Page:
The empty sella syndrome. (1/254)

The empty sella syndrome (ESS) presents a varied clinical and radiographic picture. It may remain asymptomatic or may stimulate an intrasellar growth thereby causing diagnostic and therapeutic problems. An air encephalogram (AEG) is required for diagnosis. The purpose of this paper is to review the clinical and radiological features of the ESS and to discuss the pathogenetic mechanisms involved.  (+info)

Comparison of cephalometric analysis using a non-radiographic sonic digitizer (DigiGraph Workstation) with conventional radiography. (2/254)

Cephalometric analysis conventionally requires radiographic exposure which may not be compatible with the growing concern over radiation hazards. Recently, the Dolphin Workstation Imaging System introduced to the dental profession a non-radiographic system, called the DigiGraph Workstation which may be an alternative to cephalometric radiography. The aims of this study were to compare the validity and reproducibility of cephalometric measurements obtained from the DigiGraph Workstation with conventional cephalometric radiographs. The sample consisted of 30 human dry skulls. Two replicated sets of lateral cephalograms were obtained with steel ball markers placed at the majority of the cephalometric landmarks. Duplicate tracings prepared from each radiograph were digitized to obtain cephalometric measurements using the computer software, Dentofacial Planner. For the DigiGraph Workstation, double sonic digitizations were repeated twice for each skull, on two occasions. Fifteen angular and one linear measurements were obtained from both methods and these findings compared using ANOVA, paired t-tests and F-tests. All, except one, cephalometric measurement showed significant differences between the two methods (P < 0.0001). The DigiGraph Workstation consistently produced higher values in 11 measurements (mean differences +0.5 to +15.7 degrees or mm) and lower values in four measurements (mean differences -0.2 to -3.5 degrees). The standard deviations of the differences between readings of both methods were large (0.4-5.8 degrees or mm). The reproducibility of the DigiGraph Workstation measurements was lower than that of the radiographic measurements. The method error of the DigiGraph Workstation ranged from 7 to 70 per cent, while that of radiographic tracings was less than 2 per cent. It was concluded that measurements obtained with the DigiGraph Workstation should be interpreted with caution.  (+info)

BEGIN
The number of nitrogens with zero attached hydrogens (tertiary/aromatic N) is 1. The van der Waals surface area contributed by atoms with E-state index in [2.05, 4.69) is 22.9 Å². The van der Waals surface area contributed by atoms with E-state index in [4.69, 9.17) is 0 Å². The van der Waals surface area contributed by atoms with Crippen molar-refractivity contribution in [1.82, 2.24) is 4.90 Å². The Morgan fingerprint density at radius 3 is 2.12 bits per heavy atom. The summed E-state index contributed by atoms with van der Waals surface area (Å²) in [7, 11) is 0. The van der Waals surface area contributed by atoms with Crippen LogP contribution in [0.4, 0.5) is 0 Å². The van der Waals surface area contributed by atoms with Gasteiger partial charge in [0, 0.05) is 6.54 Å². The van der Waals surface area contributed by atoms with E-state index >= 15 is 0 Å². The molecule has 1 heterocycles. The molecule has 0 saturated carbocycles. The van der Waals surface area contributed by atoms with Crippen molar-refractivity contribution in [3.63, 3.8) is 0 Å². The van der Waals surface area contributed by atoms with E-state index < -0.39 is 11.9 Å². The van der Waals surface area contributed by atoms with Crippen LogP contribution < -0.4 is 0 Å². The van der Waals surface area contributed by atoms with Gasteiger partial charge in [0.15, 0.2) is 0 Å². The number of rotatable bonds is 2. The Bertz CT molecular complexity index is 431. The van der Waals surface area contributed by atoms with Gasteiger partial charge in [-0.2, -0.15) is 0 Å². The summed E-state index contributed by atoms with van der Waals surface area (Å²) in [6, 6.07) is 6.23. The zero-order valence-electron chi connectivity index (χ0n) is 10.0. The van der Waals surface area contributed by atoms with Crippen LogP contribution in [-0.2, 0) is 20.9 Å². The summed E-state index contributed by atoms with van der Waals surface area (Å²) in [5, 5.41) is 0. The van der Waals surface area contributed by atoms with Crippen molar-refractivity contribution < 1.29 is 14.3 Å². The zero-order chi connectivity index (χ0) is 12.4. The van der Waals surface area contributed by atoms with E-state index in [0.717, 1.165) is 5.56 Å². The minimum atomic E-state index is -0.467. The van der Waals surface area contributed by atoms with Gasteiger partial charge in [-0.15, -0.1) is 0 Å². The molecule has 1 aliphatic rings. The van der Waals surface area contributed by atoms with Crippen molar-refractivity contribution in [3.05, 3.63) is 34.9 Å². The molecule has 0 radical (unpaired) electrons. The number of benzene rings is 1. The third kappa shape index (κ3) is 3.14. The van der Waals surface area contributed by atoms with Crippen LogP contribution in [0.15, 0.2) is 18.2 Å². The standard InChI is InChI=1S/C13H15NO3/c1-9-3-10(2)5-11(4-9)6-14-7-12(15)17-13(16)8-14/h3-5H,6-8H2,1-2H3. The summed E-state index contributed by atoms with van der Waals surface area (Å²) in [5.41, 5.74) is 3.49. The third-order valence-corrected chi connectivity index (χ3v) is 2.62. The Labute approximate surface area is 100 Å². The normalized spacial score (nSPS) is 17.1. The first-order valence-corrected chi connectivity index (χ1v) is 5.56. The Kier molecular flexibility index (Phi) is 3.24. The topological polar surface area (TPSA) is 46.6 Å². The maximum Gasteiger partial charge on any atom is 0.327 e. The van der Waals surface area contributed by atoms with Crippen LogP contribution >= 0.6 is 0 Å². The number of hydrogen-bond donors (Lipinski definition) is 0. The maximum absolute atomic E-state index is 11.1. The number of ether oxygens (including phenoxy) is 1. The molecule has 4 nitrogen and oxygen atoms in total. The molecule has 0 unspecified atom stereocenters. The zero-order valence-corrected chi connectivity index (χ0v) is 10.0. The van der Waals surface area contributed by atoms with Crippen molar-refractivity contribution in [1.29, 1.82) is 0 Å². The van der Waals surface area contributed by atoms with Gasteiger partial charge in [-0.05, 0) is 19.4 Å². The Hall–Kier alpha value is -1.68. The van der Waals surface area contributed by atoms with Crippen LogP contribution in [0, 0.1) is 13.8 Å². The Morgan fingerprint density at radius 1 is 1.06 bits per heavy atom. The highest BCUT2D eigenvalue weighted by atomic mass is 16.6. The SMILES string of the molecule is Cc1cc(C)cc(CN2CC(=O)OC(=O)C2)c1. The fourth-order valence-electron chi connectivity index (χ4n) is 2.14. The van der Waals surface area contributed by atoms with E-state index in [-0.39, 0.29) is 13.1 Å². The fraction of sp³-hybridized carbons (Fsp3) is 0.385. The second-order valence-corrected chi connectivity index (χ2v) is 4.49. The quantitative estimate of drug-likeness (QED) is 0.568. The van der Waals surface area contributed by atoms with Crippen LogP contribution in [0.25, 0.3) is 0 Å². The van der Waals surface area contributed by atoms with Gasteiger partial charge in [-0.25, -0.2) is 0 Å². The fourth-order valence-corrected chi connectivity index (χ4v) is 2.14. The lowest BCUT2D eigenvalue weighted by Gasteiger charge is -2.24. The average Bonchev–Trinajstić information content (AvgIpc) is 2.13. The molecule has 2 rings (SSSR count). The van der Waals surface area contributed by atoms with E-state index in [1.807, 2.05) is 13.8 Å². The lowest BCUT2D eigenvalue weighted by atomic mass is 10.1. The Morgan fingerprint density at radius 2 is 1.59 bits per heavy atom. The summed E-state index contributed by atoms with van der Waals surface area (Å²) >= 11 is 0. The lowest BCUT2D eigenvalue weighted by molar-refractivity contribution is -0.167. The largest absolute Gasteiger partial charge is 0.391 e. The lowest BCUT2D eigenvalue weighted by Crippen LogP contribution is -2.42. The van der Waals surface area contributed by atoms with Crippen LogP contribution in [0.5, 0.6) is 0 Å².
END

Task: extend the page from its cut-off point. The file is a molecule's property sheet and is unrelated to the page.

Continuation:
Evaluation of CSF leaks: high-resolution CT compared with contrast-enhanced CT and radionuclide cisternography. (3/254)